Smithsonian defends continuing exhibit featuring Bill Cosby’s art collection
Over the past seven months, as sexual misconduct allegations against Bill Cosby mounted, a top Smithsonian official met privately with museum directors across the sprawling complex on the National Mall to decide what to do about an exhibit showcasing Cosby's private art collection.
While many companies and universities were distancing themselves from the comedian, Smithsonian officials ultimately concluded the exhibit should continue.
“First and fundamentally, this is an art exhibit,” Richard Kurin, the Smithsonian's undersecretary for art, history and culture told The Associated Press. “So it's not about the life and career of Bill Cosby. It's about the artists.”
About a third of the Smithsonian's National Museum of African Art's 50th anniversary exhibition came from Bill and Camille Cosby's extensive African-Amer- ican art collection, and twothirds came from the museum's own collection.
Most of the Cosby collection had never before been seen by the public. It includes paintings by one-time slaves, pieces commissioned for the Cosbys, a piece by Cosby's daughter and quilts made in tribute to Cosby and his slain son, Ennis. The exhibit also includes images of Cosby and quotations from him.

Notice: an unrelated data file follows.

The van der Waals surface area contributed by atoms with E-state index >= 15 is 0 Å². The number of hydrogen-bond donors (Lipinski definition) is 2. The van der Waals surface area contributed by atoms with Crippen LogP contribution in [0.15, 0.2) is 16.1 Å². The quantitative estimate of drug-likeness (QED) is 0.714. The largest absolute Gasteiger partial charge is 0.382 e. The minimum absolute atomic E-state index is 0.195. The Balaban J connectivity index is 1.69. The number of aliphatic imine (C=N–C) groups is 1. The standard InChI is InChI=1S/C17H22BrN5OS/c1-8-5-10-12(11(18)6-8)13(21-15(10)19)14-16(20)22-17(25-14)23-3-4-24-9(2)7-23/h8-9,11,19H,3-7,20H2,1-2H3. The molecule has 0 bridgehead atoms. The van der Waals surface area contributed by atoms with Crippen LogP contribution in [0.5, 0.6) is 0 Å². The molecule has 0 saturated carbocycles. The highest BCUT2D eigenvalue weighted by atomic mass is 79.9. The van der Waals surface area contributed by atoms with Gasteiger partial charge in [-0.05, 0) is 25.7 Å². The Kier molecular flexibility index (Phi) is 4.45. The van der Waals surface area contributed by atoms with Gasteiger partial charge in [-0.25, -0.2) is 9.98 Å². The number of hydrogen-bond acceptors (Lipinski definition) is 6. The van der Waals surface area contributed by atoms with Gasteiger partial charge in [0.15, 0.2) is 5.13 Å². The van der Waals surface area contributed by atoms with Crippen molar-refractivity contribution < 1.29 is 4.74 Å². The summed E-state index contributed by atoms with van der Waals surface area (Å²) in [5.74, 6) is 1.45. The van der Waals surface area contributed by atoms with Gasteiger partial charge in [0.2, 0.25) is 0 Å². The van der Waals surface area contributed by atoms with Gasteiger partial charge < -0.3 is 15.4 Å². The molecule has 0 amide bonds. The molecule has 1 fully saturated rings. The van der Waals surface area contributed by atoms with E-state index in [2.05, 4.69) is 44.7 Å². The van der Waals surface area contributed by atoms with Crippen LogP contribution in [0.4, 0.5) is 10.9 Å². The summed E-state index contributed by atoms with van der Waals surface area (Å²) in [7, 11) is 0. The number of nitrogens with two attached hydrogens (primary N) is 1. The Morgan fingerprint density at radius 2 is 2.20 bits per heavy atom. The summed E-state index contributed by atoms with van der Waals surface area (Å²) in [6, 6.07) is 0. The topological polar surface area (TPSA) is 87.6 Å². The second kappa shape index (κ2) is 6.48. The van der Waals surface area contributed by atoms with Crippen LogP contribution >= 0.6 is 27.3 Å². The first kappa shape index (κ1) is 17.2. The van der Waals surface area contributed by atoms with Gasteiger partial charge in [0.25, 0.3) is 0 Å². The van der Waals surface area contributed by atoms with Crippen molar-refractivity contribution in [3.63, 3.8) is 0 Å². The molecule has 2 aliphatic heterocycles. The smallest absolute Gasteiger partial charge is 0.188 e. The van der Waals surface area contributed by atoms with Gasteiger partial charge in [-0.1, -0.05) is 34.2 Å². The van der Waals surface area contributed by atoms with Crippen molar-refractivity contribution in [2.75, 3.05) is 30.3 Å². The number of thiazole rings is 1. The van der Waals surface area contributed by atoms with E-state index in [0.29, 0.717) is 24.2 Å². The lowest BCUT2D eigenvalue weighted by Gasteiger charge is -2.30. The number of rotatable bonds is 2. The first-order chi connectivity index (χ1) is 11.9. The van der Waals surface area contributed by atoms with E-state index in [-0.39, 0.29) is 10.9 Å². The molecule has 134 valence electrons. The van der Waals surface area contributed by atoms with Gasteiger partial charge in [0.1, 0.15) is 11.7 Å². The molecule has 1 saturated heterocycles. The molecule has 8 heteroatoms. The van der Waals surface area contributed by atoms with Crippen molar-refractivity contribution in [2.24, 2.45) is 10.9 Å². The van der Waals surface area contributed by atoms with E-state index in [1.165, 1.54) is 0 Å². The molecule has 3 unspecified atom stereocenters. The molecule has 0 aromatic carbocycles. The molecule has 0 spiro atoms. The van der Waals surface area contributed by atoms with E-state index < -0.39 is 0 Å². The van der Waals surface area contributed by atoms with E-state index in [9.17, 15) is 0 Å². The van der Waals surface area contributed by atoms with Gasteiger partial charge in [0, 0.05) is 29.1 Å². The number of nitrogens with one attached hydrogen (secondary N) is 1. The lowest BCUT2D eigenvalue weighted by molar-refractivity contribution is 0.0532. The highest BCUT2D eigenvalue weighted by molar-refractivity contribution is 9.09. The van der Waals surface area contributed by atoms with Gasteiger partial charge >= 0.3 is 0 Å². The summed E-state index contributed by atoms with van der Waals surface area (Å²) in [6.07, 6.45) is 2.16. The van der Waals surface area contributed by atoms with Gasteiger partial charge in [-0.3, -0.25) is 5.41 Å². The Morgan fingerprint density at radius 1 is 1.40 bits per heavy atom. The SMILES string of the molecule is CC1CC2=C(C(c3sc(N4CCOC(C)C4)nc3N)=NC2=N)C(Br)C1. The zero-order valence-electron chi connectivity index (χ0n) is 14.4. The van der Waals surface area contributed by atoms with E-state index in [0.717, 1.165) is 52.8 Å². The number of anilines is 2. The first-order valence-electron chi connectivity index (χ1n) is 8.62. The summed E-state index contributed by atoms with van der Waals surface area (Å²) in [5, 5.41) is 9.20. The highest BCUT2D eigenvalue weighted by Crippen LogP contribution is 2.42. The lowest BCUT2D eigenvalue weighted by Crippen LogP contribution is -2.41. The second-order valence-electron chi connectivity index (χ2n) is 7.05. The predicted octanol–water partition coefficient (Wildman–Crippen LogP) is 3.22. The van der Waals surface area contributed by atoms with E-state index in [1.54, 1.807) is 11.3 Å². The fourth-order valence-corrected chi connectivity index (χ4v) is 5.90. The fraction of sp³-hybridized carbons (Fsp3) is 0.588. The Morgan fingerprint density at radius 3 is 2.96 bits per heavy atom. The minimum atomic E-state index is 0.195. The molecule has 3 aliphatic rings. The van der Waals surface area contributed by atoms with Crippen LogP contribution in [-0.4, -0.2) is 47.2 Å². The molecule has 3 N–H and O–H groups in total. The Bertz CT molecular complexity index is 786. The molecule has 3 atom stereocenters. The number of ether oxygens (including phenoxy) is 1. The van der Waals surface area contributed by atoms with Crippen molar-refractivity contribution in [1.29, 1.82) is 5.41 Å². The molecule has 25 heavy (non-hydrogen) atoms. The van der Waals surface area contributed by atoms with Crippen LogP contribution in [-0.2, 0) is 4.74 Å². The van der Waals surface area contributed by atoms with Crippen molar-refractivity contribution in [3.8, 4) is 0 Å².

Even without the assault allegations, the exhibit raised con- cerns. Some critics frown on showcasing a private collection in a prominent museum because it can enhance the artwork's market value. Also, Camille Cosby sits on the museum's board and initiated the loan, which raises questions about conflicts of interest.
Now the Smithsonian has revealed to The Associated Press that the Cosbys also funded the exhibition with a $716,000 gift, which virtually covers the entire cost.